Iran: Our missile tests don't violate nuclear deal

Iran’s Defense Minister confirms the country carried out a missile test, but argues it didn't violate the nuclear deal.

Elad Benari,

Hossein Dehghan
Hossein Dehghan
Reuters

Iran’s Defense Minister confirmed on Wednesday that the country had carried out a fresh missile test, but argued the test does not breach the nuclear agreement Iran signed with six world powers.

“The recent test was in line with our [defense] program,” Defense Minister Hossein Dehqan said, according to the Tehran Times.

“Our missile tests do not conflict with the nuclear deal or Resolution 2231,” he insisted, referring to the UN resolution which bars Iran from conducting ballistic missile tests for eight years and which went into effect on July 20, 2015, days after Iran and six world powers agreed to the landmark nuclear deal in Vienna.

Dehqan also stressed that Tehran will press ahead with its missile program.

The Iranian minister’s comments come two days after Fox News revealed that the Islamic Republic conducted a ballistic missile test on Sunday at a well-known test site outside the city of Semnan, approximately 140 miles east of Tehran.

On Tuesday, officials told Fox News that in early December, Iran had conducted a secret missile launch, in which it fired a Shahab-3, an intermediate-range ballistic missile capable of flying 800 miles.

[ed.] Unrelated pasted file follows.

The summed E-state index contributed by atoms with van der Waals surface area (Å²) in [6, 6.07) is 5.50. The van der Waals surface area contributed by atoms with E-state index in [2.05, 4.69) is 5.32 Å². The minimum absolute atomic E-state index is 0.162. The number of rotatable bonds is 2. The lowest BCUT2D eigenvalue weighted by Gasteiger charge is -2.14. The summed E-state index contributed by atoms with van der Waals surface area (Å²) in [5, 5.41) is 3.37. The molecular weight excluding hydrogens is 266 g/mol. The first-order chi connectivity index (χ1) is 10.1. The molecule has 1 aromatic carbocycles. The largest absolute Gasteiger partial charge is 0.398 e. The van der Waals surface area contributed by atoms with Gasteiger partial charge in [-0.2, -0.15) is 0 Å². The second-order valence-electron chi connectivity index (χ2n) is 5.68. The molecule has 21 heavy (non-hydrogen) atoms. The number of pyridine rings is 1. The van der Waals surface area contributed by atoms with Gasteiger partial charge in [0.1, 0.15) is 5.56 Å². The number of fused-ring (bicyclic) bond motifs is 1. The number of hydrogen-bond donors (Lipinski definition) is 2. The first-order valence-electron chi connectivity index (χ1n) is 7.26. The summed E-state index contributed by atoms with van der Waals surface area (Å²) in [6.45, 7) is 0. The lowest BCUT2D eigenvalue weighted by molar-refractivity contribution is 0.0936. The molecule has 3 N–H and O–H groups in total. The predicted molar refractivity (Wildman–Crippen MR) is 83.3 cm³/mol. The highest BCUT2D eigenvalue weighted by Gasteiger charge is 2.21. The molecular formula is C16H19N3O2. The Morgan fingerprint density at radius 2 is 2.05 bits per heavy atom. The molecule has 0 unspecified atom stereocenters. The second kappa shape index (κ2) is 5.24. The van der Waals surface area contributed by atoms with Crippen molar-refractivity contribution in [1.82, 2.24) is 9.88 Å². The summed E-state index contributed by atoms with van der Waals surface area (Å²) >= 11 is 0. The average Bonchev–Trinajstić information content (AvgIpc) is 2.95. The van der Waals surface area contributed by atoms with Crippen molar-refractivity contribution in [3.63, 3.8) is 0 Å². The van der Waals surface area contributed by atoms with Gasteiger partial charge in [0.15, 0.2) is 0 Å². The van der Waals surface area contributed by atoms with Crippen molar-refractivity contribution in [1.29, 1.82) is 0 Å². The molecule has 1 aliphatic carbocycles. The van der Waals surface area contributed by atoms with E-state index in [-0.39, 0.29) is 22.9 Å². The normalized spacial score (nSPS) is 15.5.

Since the signing of the nuclear agreement, Iran has several times tested ballistic missiles in violation of the deal, prompting condemnations from the Security Council.

On Monday, after Sunday’s test was revealed, Senator Bob Corker (R-TN), chairman of the Senate Foreign Relations Committee, vowed to hold Iran accountable.

“No longer will Iran be given a pass for its repeated ballistic missile violations, continued support of terrorism, human rights abuses and other hostile activities that threaten international peace and security,” he said.

“I look forward to working with my colleagues and the administration to hold Iran accountable for this and other violations while ensuring radical enforcement of existing restrictions on its nuclear program,” added Corker.

Meanwhile on Wednesday, President Donald Trump's National Security Adviser, Michael Flynn, said the United States was putting Iran “on notice” following the ballistic missile test, accusing the Islamic Republic of "destabilizing activity" and of violating the Security Council resolution.

Despite Flynn’s comments, however, a Pentagon spokesman later told Reuters that the United States military has not changed its posture in response to the Iran test.




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